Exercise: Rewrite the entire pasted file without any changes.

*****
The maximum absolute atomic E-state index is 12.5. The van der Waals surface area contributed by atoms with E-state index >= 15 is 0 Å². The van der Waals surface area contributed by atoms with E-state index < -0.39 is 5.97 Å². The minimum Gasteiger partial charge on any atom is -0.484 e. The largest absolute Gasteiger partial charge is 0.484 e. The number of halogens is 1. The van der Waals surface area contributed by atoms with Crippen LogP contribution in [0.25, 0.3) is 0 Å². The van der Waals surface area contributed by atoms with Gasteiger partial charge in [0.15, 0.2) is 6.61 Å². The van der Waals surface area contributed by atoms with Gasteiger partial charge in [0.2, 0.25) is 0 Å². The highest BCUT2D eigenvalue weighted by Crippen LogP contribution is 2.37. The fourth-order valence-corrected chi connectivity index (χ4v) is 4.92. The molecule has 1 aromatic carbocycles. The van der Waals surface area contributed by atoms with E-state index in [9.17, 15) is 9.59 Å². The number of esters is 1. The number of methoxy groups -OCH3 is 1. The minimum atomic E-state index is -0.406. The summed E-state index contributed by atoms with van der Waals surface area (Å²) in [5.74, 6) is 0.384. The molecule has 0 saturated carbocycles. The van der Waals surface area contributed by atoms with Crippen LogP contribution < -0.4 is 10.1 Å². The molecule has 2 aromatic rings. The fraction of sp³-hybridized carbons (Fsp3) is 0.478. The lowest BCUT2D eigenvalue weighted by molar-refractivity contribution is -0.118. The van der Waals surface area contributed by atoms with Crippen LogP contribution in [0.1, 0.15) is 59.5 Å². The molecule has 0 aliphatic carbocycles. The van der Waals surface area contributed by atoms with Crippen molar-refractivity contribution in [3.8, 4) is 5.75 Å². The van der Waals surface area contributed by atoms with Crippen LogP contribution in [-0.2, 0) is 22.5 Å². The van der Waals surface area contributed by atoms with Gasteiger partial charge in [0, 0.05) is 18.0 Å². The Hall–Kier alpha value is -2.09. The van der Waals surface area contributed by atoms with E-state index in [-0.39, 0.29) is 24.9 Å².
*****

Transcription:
The maximum absolute atomic E-state index is 12.5. The van der Waals surface area contributed by atoms with E-state index >= 15 is 0 Å². The van der Waals surface area contributed by atoms with E-state index < -0.39 is 5.97 Å². The minimum Gasteiger partial charge on any atom is -0.484 e. The largest absolute Gasteiger partial charge is 0.484 e. The number of halogens is 1. The van der Waals surface area contributed by atoms with Crippen LogP contribution in [0.25, 0.3) is 0 Å². The van der Waals surface area contributed by atoms with Gasteiger partial charge in [0.15, 0.2) is 6.61 Å². The van der Waals surface area contributed by atoms with Gasteiger partial charge in [0.2, 0.25) is 0 Å². The highest BCUT2D eigenvalue weighted by Crippen LogP contribution is 2.37. The fourth-order valence-corrected chi connectivity index (χ4v) is 4.92. The molecule has 1 aromatic carbocycles. The van der Waals surface area contributed by atoms with E-state index in [9.17, 15) is 9.59 Å². The number of esters is 1. The number of methoxy groups -OCH3 is 1. The minimum atomic E-state index is -0.406. The summed E-state index contributed by atoms with van der Waals surface area (Å²) in [5.74, 6) is 0.384. The molecule has 0 saturated carbocycles. The van der Waals surface area contributed by atoms with Crippen LogP contribution < -0.4 is 10.1 Å². The molecule has 2 aromatic rings. The fraction of sp³-hybridized carbons (Fsp3) is 0.478. The lowest BCUT2D eigenvalue weighted by molar-refractivity contribution is -0.118. The van der Waals surface area contributed by atoms with Crippen LogP contribution in [0.1, 0.15) is 59.5 Å². The molecule has 0 aliphatic carbocycles. The van der Waals surface area contributed by atoms with Crippen molar-refractivity contribution in [3.8, 4) is 5.75 Å². The van der Waals surface area contributed by atoms with Crippen LogP contribution in [-0.2, 0) is 22.5 Å². The van der Waals surface area contributed by atoms with Gasteiger partial charge in [0, 0.05) is 18.0 Å². The Hall–Kier alpha value is -2.09. The van der Waals surface area contributed by atoms with E-state index in [-0.39, 0.29) is 24.9 Å².